“I’d like to take the things I’ve learned and apply them more broadly,” he said.
And in a Facebook post published on Wednesday, he added: “I have been proud to work with some of the most skilled and dedicated security professionals in the world in one of the most difficult threat environments faced by any technology company.”
‘Stopping more malicious actors’
Stanford said Mr Stamos would join a new working group focusing on information warfare, designed to inform politicians, the media and others about new threats.
“We are thrilled that Alex is devoting even more energy to our cyber efforts,” said Amy Zegart, co-director of Stanford’s Center for International Security and Cooperation.
According to the New York Times, Facebook does not plan to appoint a successor.
In a statement, Facebook said: “Earlier this year we embedded our security engineers, analysts, investigators, and other specialists in the heart of our product and engineering teams.
“This has helped us do more to keep people safe, from detecting fake accounts in new ways, to stopping more malicious actors who manipulate people to spread falsehoods or share sensitive information.”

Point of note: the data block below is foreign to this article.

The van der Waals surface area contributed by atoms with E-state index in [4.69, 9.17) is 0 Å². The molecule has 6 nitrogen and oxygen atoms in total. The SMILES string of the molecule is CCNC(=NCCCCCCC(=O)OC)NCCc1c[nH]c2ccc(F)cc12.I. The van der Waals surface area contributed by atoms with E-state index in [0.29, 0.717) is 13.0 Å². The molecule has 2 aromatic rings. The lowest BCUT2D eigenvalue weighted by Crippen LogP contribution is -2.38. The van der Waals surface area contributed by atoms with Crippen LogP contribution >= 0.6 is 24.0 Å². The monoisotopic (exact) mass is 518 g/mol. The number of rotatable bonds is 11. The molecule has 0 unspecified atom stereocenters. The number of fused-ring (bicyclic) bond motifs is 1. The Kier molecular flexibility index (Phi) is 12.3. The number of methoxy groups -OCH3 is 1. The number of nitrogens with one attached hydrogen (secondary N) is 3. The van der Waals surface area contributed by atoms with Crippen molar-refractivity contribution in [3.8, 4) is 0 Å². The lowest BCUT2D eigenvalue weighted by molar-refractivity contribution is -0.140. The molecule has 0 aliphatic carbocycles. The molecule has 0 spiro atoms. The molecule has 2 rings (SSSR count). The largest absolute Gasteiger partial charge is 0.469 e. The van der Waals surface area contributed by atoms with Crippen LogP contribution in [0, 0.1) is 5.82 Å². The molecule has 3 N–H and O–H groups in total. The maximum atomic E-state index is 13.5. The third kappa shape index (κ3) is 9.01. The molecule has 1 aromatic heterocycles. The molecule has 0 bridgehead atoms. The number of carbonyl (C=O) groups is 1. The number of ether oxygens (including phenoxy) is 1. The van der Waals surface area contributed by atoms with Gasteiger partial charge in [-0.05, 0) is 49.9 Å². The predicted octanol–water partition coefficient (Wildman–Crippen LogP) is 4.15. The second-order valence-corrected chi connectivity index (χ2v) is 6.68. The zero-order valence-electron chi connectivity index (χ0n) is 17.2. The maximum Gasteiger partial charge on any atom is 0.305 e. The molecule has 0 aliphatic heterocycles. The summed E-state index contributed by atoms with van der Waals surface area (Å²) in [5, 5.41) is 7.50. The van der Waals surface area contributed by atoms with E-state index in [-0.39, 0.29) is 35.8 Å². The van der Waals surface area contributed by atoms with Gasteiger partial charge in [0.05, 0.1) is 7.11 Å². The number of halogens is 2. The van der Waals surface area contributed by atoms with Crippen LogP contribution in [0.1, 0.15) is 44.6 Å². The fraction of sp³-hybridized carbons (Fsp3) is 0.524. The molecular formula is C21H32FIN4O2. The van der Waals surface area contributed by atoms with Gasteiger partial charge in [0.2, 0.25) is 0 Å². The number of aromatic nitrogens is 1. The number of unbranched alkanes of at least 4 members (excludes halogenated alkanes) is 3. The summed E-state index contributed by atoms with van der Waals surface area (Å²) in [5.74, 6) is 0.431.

Mr Stamos was criticised earlier this year when, in the wake of the Cambridge Analytica scandal, he lashed out at the media for describing the incident as a “breach”.
“I should have done a better job weighing in,” he later admitted, after deleting the tweets. Rumours of his departure emerged soon after.
Facebook’s Ms Sandberg on Wednesday praised Mr Stamos’ work.
“Alex has played an important role in how we approach security challenges and helped us build relationships with partners so we can better address the threats we face,” she said in an emailed statement.
“We know he will be an enormous asset to the team at Stanford and we look forward to collaborating with him in his new role.”
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